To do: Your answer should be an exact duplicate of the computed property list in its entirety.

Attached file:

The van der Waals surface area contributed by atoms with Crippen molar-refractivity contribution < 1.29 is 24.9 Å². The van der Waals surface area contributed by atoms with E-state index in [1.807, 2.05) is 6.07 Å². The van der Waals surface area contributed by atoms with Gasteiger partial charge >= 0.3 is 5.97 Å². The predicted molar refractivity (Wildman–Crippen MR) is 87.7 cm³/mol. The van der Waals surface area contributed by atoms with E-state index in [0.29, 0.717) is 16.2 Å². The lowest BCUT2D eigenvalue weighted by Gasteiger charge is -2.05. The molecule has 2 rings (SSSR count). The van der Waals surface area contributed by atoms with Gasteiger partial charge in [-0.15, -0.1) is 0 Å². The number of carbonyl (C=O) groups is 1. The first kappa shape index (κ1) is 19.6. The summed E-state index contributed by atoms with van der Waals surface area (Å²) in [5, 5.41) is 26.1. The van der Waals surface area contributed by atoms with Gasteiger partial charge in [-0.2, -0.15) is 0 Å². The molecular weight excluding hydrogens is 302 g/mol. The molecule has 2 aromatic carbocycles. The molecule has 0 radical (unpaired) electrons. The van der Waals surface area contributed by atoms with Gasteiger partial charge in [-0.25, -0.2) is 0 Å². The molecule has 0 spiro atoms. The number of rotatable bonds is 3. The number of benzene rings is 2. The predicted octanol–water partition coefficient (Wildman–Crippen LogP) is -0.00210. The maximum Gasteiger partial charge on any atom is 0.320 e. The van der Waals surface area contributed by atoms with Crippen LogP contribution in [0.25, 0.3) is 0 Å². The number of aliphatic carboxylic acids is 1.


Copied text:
The van der Waals surface area contributed by atoms with Crippen molar-refractivity contribution < 1.29 is 24.9 Å². The van der Waals surface area contributed by atoms with E-state index in [1.807, 2.05) is 6.07 Å². The van der Waals surface area contributed by atoms with Gasteiger partial charge >= 0.3 is 5.97 Å². The predicted molar refractivity (Wildman–Crippen MR) is 87.7 cm³/mol. The van der Waals surface area contributed by atoms with E-state index in [0.29, 0.717) is 16.2 Å². The lowest BCUT2D eigenvalue weighted by Gasteiger charge is -2.05. The molecule has 2 rings (SSSR count). The van der Waals surface area contributed by atoms with Gasteiger partial charge in [-0.15, -0.1) is 0 Å². The number of carbonyl (C=O) groups is 1. The first kappa shape index (κ1) is 19.6. The summed E-state index contributed by atoms with van der Waals surface area (Å²) in [5, 5.41) is 26.1. The van der Waals surface area contributed by atoms with Gasteiger partial charge in [-0.2, -0.15) is 0 Å². The molecular weight excluding hydrogens is 302 g/mol. The molecule has 2 aromatic carbocycles. The molecule has 0 radical (unpaired) electrons. The van der Waals surface area contributed by atoms with Gasteiger partial charge in [-0.25, -0.2) is 0 Å². The molecule has 0 spiro atoms. The number of rotatable bonds is 3. The number of benzene rings is 2. The predicted octanol–water partition coefficient (Wildman–Crippen LogP) is -0.00210. The maximum Gasteiger partial charge on any atom is 0.320 e. The van der Waals surface area contributed by atoms with Crippen LogP contribution in [0.25, 0.3) is 0 Å². The number of aliphatic carboxylic acids is 1.